I'm talking about the general drive against cultural aspects of blood. When it comes to common topics, this is something that receives rather poor treatment due to a systemic bias towards natural sciences. This type of content needs to be improved, not reduced to a minimum or replaced by "see also"-links.
A consensus appears to have emerged that the section already adequately adheres to WP:SUMMARY. In a somewhat separate subject, a valid point was raised that including Blood libel in with religious beliefs is a little incongruous, but this is tangential enough that it probably makes sense to discuss in a different section. VQuakr (talk) 05:21, 18 January 2014 (UTC)
The following discussion is closed. Please do not modify it. Subsequent comments should be made on the appropriate discussion page. No further edits should be made to this discussion.
Should religious beliefs concerning blood be moved to a separate article?
This is a science related article. Science rejects creationism. So no usage of mentioning religion. There are lots of religions and various other foolish believes. Mentioning about them in a scientific article is very ironical. These blood-related believes should be collectively created as a seperate article and only a link to that article should be included in this article. Some scintists and students may get angry if they see religions and need of citations to them in this scientific article. So please tell your views about creating a seperate article- Blood related religious believes and only providing a link in this main article-blood.--G.Kiruthikan (talk) 06:21, 13 January 2014 (UTC)
I support moving the material out of this article. It is completely out of place; at best it should be a see also. I have added an RFC template at the top of the section to attract wider participation in this as it is likely to stir up some controversy. SpinningSpark 09:16, 13 January 2014 (UTC)
Oppose without further refinement of the nature of the move. Frankly, the reasons suggested for the necessity of a split do not hold water in terms of Wikipedia policy. Wikipedia does not have a scientific article/non-scientific article dichotomy; rather we provide encyclopedic articles and any aspect of the subject matter of an article which a significantly large enough number of readers are likely to find useful qualifies for inclusion in the main article, regardless of how empirical or cultural the nature of the rest of the content there. The only valid policy reason for spinning out a second article here is size concerns, which, looking at the overall size of the article and of the cultural sections, a decent argument can be made for. But if this approach were taken and a "Blood in religion and mysticism" article were to be created, the standard Wikipedia approach to such divisions should be followed and a small summary section retained in this article with a "see main article" tag at its head. This is the well-established, nearly universal process for splitting articles and we certainly will not be completely excising all mention of the cultural aspects of blood simply because they may "anger" some theoretical reader who would prefer a purely biological article. That's not what we are here to provide and we definitely do not guarantee it in our articles, especially those on subjects that straddle both scientific and cultural domains. Snow (talk) 05:11, 14 January 2014 (UTC)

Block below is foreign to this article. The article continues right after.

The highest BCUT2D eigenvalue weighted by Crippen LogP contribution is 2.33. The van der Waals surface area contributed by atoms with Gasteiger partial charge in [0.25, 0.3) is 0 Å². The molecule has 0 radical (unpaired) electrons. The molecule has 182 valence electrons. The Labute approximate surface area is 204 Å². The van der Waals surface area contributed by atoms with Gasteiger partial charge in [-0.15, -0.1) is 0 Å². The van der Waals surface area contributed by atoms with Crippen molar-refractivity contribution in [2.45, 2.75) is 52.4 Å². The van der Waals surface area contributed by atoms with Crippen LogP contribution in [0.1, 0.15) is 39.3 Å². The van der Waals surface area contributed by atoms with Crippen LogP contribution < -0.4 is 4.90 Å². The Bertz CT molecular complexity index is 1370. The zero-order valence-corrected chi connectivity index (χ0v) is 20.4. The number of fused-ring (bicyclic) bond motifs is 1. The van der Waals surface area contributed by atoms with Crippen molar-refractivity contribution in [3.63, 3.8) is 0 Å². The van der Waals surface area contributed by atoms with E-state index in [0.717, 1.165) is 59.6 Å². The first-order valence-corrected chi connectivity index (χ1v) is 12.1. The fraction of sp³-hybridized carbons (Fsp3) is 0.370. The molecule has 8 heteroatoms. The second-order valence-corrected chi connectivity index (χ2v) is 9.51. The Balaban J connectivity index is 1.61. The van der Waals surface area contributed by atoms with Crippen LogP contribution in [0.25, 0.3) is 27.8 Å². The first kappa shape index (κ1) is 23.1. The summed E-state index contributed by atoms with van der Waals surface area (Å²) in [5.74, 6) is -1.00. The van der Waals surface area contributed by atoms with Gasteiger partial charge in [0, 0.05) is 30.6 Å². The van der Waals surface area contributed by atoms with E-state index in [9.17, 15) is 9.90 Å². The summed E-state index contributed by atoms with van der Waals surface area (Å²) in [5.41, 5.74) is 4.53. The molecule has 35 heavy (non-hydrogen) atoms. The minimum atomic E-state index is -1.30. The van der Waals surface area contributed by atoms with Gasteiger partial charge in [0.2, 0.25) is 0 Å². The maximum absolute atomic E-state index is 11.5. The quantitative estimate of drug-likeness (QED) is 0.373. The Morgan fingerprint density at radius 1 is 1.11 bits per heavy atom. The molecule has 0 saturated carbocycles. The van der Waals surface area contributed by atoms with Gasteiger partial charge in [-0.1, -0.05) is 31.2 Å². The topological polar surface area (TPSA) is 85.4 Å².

Please consider the following facts.If it is the Wikipedia's policy, then this article should also include information about many other religions and believes such as Buddhism, Hinduism, and many other Asian and Indian religions. Then the article will get too long mentioning all about these religions. I only asked to split the article. I did not ask to delete the contents. If the article is split into two, then readers can read comfortably, and the articles will be complete in their respects. There will be also a link between the articles. So no need to worry. It will be only a good improvement in reading the article. Policies are not always firm; Policies are flexible. There are many such good articles in Wikipedia. The articles will not be ironical.--G.Kiruthikan (talk) 05:34, 14 January 2014 (UTC)